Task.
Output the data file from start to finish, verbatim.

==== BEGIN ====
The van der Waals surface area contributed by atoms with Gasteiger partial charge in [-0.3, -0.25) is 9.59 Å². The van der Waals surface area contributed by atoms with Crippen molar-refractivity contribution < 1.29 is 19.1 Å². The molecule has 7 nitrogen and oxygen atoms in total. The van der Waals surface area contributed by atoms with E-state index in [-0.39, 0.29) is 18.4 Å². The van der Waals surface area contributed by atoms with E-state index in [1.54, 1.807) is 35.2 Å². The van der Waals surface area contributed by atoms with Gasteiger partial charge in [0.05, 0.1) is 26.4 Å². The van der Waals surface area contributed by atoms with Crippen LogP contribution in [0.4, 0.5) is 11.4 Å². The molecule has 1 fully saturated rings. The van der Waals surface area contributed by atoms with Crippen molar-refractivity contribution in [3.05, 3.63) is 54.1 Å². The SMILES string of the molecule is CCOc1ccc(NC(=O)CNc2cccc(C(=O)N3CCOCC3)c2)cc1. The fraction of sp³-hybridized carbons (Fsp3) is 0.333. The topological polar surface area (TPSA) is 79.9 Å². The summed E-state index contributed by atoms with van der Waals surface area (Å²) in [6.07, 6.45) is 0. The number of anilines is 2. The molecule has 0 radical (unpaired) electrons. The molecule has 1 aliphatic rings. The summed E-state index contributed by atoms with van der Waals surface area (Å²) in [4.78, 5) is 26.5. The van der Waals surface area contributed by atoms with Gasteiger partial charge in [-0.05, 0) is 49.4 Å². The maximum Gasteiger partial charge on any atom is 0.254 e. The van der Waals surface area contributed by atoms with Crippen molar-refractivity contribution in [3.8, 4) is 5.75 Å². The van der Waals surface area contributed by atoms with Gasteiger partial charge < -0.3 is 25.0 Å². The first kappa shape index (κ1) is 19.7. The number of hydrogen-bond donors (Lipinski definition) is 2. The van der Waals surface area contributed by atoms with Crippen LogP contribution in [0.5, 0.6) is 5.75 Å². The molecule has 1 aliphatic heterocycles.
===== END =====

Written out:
The van der Waals surface area contributed by atoms with Gasteiger partial charge in [-0.3, -0.25) is 9.59 Å². The van der Waals surface area contributed by atoms with Crippen molar-refractivity contribution < 1.29 is 19.1 Å². The molecule has 7 nitrogen and oxygen atoms in total. The van der Waals surface area contributed by atoms with E-state index in [-0.39, 0.29) is 18.4 Å². The van der Waals surface area contributed by atoms with E-state index in [1.54, 1.807) is 35.2 Å². The van der Waals surface area contributed by atoms with Gasteiger partial charge in [0.05, 0.1) is 26.4 Å². The van der Waals surface area contributed by atoms with Crippen LogP contribution in [0.4, 0.5) is 11.4 Å². The molecule has 1 fully saturated rings. The van der Waals surface area contributed by atoms with Crippen molar-refractivity contribution in [3.05, 3.63) is 54.1 Å². The SMILES string of the molecule is CCOc1ccc(NC(=O)CNc2cccc(C(=O)N3CCOCC3)c2)cc1. The fraction of sp³-hybridized carbons (Fsp3) is 0.333. The topological polar surface area (TPSA) is 79.9 Å². The summed E-state index contributed by atoms with van der Waals surface area (Å²) in [6.07, 6.45) is 0. The number of anilines is 2. The molecule has 0 radical (unpaired) electrons. The molecule has 1 aliphatic rings. The summed E-state index contributed by atoms with van der Waals surface area (Å²) in [4.78, 5) is 26.5. The van der Waals surface area contributed by atoms with Gasteiger partial charge in [-0.05, 0) is 49.4 Å². The maximum Gasteiger partial charge on any atom is 0.254 e. The van der Waals surface area contributed by atoms with Crippen molar-refractivity contribution in [3.8, 4) is 5.75 Å². The van der Waals surface area contributed by atoms with Gasteiger partial charge < -0.3 is 25.0 Å². The first kappa shape index (κ1) is 19.7. The number of hydrogen-bond donors (Lipinski definition) is 2. The van der Waals surface area contributed by atoms with Crippen LogP contribution in [0.5, 0.6) is 5.75 Å². The molecule has 1 aliphatic heterocycles.